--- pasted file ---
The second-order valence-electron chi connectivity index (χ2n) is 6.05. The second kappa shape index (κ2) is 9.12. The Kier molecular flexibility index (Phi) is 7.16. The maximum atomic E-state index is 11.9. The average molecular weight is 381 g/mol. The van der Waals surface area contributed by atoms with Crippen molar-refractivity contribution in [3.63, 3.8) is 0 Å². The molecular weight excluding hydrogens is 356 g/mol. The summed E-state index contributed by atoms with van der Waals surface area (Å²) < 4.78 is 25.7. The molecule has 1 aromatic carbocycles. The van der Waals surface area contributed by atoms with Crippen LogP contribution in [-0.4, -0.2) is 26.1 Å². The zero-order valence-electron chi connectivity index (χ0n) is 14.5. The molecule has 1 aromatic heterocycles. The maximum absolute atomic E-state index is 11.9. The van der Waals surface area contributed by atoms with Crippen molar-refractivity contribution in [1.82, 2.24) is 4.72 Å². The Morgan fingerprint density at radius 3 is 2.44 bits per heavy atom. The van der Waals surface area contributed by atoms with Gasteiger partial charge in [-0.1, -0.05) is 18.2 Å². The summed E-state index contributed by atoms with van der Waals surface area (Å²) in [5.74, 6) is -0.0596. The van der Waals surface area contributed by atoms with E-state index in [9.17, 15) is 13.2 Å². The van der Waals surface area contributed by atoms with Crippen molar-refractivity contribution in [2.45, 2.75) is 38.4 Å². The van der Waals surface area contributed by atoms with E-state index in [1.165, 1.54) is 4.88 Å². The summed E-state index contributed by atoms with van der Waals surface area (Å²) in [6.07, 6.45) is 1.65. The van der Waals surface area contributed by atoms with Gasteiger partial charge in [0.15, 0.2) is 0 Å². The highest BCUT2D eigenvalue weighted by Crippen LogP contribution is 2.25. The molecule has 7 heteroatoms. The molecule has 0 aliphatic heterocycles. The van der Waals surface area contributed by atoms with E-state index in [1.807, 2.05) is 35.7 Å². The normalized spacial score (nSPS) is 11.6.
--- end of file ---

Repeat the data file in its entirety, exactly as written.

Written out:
The second-order valence-electron chi connectivity index (χ2n) is 6.05. The second kappa shape index (κ2) is 9.12. The Kier molecular flexibility index (Phi) is 7.16. The maximum atomic E-state index is 11.9. The average molecular weight is 381 g/mol. The van der Waals surface area contributed by atoms with Crippen molar-refractivity contribution in [3.63, 3.8) is 0 Å². The molecular weight excluding hydrogens is 356 g/mol. The summed E-state index contributed by atoms with van der Waals surface area (Å²) < 4.78 is 25.7. The molecule has 1 aromatic carbocycles. The van der Waals surface area contributed by atoms with Crippen LogP contribution in [-0.4, -0.2) is 26.1 Å². The zero-order valence-electron chi connectivity index (χ0n) is 14.5. The molecule has 1 aromatic heterocycles. The maximum absolute atomic E-state index is 11.9. The van der Waals surface area contributed by atoms with Crippen molar-refractivity contribution in [1.82, 2.24) is 4.72 Å². The Morgan fingerprint density at radius 3 is 2.44 bits per heavy atom. The van der Waals surface area contributed by atoms with Gasteiger partial charge in [-0.1, -0.05) is 18.2 Å². The summed E-state index contributed by atoms with van der Waals surface area (Å²) in [5.74, 6) is -0.0596. The van der Waals surface area contributed by atoms with E-state index in [9.17, 15) is 13.2 Å². The van der Waals surface area contributed by atoms with Crippen molar-refractivity contribution in [2.45, 2.75) is 38.4 Å². The van der Waals surface area contributed by atoms with E-state index in [1.165, 1.54) is 4.88 Å². The summed E-state index contributed by atoms with van der Waals surface area (Å²) in [6.07, 6.45) is 1.65. The van der Waals surface area contributed by atoms with Gasteiger partial charge in [0.15, 0.2) is 0 Å². The highest BCUT2D eigenvalue weighted by Crippen LogP contribution is 2.25. The molecule has 7 heteroatoms. The molecule has 0 aliphatic heterocycles. The van der Waals surface area contributed by atoms with E-state index in [1.807, 2.05) is 35.7 Å². The normalized spacial score (nSPS) is 11.6.